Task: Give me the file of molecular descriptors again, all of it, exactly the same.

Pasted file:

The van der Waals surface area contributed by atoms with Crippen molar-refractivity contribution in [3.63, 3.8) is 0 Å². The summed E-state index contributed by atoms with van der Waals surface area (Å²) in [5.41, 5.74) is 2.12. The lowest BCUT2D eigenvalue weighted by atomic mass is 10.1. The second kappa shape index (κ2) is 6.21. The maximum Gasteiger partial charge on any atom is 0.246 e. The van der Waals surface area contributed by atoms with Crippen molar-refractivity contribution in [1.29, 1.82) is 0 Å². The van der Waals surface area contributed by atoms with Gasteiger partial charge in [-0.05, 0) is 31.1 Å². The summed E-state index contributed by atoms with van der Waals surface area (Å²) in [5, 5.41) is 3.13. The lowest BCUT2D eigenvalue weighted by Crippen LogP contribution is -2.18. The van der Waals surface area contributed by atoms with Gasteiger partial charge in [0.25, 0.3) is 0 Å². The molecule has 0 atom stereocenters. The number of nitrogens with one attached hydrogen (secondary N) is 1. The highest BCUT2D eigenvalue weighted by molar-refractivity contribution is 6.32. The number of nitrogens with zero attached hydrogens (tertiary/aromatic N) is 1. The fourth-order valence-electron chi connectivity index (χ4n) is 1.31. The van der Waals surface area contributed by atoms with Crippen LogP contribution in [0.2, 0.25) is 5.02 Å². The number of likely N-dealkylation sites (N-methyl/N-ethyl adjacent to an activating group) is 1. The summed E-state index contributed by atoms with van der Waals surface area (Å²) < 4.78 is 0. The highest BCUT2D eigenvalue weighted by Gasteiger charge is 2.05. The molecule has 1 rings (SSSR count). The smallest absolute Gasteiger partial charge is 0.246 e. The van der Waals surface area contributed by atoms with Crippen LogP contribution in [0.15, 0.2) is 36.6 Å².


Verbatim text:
The van der Waals surface area contributed by atoms with Crippen molar-refractivity contribution in [3.63, 3.8) is 0 Å². The summed E-state index contributed by atoms with van der Waals surface area (Å²) in [5.41, 5.74) is 2.12. The lowest BCUT2D eigenvalue weighted by atomic mass is 10.1. The second kappa shape index (κ2) is 6.21. The maximum Gasteiger partial charge on any atom is 0.246 e. The van der Waals surface area contributed by atoms with Crippen molar-refractivity contribution in [1.29, 1.82) is 0 Å². The van der Waals surface area contributed by atoms with Gasteiger partial charge in [-0.05, 0) is 31.1 Å². The summed E-state index contributed by atoms with van der Waals surface area (Å²) in [5, 5.41) is 3.13. The lowest BCUT2D eigenvalue weighted by Crippen LogP contribution is -2.18. The van der Waals surface area contributed by atoms with Gasteiger partial charge in [0.25, 0.3) is 0 Å². The molecule has 0 atom stereocenters. The number of nitrogens with one attached hydrogen (secondary N) is 1. The highest BCUT2D eigenvalue weighted by molar-refractivity contribution is 6.32. The number of nitrogens with zero attached hydrogens (tertiary/aromatic N) is 1. The fourth-order valence-electron chi connectivity index (χ4n) is 1.31. The van der Waals surface area contributed by atoms with Crippen LogP contribution in [0.2, 0.25) is 5.02 Å². The number of likely N-dealkylation sites (N-methyl/N-ethyl adjacent to an activating group) is 1. The summed E-state index contributed by atoms with van der Waals surface area (Å²) < 4.78 is 0. The highest BCUT2D eigenvalue weighted by Gasteiger charge is 2.05. The molecule has 1 rings (SSSR count). The smallest absolute Gasteiger partial charge is 0.246 e. The van der Waals surface area contributed by atoms with Crippen LogP contribution in [0.15, 0.2) is 36.6 Å².